Chapter 13: Locally Testable Codes and Proofs. We survey known results regarding locally testable codes and locally testable proofs (known as PCPs). Local testability refers to approximately testing large objects based on a very small number of probes, each retrieving a single bit in the representation of the object. This yields super-fast approximate-testing of the corresponding property (i.e., be a codeword or a valid proof). In terms of property testing, locally testable codes are error correcting codes such that the property of being a codeword can be tested within low query complexity. As for locally testable proofs (PCPs), these can be viewed as massively parametrized properties that are testable within low query complexity such that the parameterized property is non-empty if and only if the corresponding parameter is in a predetermined set (of ``valid statements''). Our first priority is minimizing the number of probes, and we focus on the case that this number is a constant. In this case (of a constant number of probes), we aim at minimizing the length of the constructs. That is, we seek locally testable codes and proofs of short length.
Appendix A: Probabilistic Preliminaries. This appendix presents background from probability theory, which is used extensively throughout the book. This background and preliminaries include conventions regarding random variables, basic notions and facts, and three useful probabilistic inequalities (i.e., Markov's Inequality, Chebyshev's Inequality, and Chernoff Bound).
Appendix B: A Mini-Compendium of General Results. This appendix restates several general results that were presented in prior chapters, including deriving standard testers from POTs; positive results on the algebra of property testing; reducing testing to learning; the randomness complexity of testers; archetypical application of self-correction; and the effect of local reductions.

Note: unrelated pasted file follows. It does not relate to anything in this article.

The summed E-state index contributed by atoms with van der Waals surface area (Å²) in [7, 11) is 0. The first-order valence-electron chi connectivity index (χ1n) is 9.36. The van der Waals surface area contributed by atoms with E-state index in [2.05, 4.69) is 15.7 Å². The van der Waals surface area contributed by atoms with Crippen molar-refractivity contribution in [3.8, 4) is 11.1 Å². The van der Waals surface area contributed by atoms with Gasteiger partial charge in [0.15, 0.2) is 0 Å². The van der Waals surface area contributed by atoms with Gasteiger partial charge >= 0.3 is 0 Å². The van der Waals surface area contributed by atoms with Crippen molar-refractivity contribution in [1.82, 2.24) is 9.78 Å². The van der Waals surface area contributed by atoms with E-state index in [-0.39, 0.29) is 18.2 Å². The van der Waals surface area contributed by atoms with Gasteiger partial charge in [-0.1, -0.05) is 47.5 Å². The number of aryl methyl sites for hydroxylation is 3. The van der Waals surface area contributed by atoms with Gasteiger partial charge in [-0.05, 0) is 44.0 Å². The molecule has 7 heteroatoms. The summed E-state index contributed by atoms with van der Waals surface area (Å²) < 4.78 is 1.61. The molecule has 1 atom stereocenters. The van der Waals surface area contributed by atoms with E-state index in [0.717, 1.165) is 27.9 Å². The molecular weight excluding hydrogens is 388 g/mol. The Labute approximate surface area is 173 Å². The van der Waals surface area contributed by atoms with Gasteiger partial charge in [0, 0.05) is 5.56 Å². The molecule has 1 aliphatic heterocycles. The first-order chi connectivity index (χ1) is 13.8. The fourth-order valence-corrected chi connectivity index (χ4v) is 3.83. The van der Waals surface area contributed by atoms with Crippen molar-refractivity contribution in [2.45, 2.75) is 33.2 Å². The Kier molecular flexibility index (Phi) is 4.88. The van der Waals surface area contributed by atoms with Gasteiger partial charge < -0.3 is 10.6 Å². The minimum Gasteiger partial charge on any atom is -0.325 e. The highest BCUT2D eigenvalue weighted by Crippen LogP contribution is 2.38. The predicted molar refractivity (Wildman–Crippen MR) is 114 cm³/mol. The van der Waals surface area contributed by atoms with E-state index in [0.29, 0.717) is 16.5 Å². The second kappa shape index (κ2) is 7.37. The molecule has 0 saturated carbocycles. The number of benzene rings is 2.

Appendix C: An Index of Specific Results. This appendix provides an index to all results regarding specific properties that were presented in this book.
1. The Main Themes: Approximate Decision and Sub-linear Complexity
1.1 Introduction:
1.1.1 Property testing at a glance,
1.1.2 On the potential benefits of property testers,
1.1.3 On the flavor of property testing research,
1.1.4 Organization and some notations
1.2 Approximate decisions:
1.2.1 A detour: approximate search problems,
1.2.2 Property testing: approximate decision problems,
1.2.3 Property testing: sub-linear complexity,
1.2.4 Symmetries and invariants,
1.2.5 Objects and representation
1.3 Notions, definitions, goals, and basic observations:
1.3.1 Basics,
1.3.2 Ramifications,
1.3.3 Proximity-oblivious testers (POTs),
1.3.4 The algebra of property testing,
1.3.5 Testing via learning
1.4 Historical notes
1.5 Suggested reading and exercises
1.6 Digest: The most important points
2. Testing Linearity (Group Homomorphism)
2.1 Preliminaries
2.2 The tester
2.3 Chapter notes
3. Low Degree Tests
3.1 A brief introduction
3.2 A kind of intuition (which may be skipped)
3.3 Background
3.4 The tester
3.5 Chapter notes
4. Testing Monotonicity
4.1 Introduction
4.2 Boolean functions on the Boolean Hypercube:
4.2.1 The edge test,
4.2.2 Path tests
4.3 Multi-valued functions on the discrete line:
4.3.1 A tester based on binary search,
4.3.2 Other testers
4.4 Multi-valued functions on the Hypergrid:
4.4.1 Dimension reduction,
4.4.2 Range reduction
4.5 Chapter notes
5. Testing Dictatorships, Juntas, and Monomials
5.1 Introduction
5.2 Testing dictatorship via self-correction:
5.2.1 The tester,
5.2.2 Testing monomials,
5.2.3 The self-correction paradigm: an abstraction
5.3 Testing juntas
5.4 Chapter notes
6. Testing by Implicit Sampling
6.1 Introduction
6.2 Testing subsets of $k$-juntas
6.3 Extension to properties approximated by subsets of $k$-juntas
6.4 Chapter notes
7. Lower Bounds Techniques
7.1 Introduction
7.2 Indistinguishability of distributions:
7.2.1 The actual method,
7.2.2 Illustrating the application of the method,
7.2.3 Further reflections
7.3 Reduction from Communication Complexity:
7.3.1 Communication Complexity,
7.3.2 The methodology,
7.3.3 Illustrating the application of the methodology
7.4 Reduction among testing problems
7.5 Lower bounds for restricted testers:
7.5.1 One-sided error testers,
7.5.2 Non-adaptive testers
7.6 Chapter notes
8. Testing Graph Properties in the Dense Graph Model
8.1 The general context: Introduction to testing graph properties:
8.1.1 Basic background,
8.1.2 Three Models of Testing Graph Properties
8.2 The Dense Graph Model: Some basics:
8.2.1 The actual definition,
8.2.2 Abuses of the model: Trivial and sparse properties,
8.2.3 Testing degree regularity,
8.2.4 Digest: Levin's economical work investment strategy
8.3 Graph Partition Problems:
8.3.1 Testing Bipartiteness,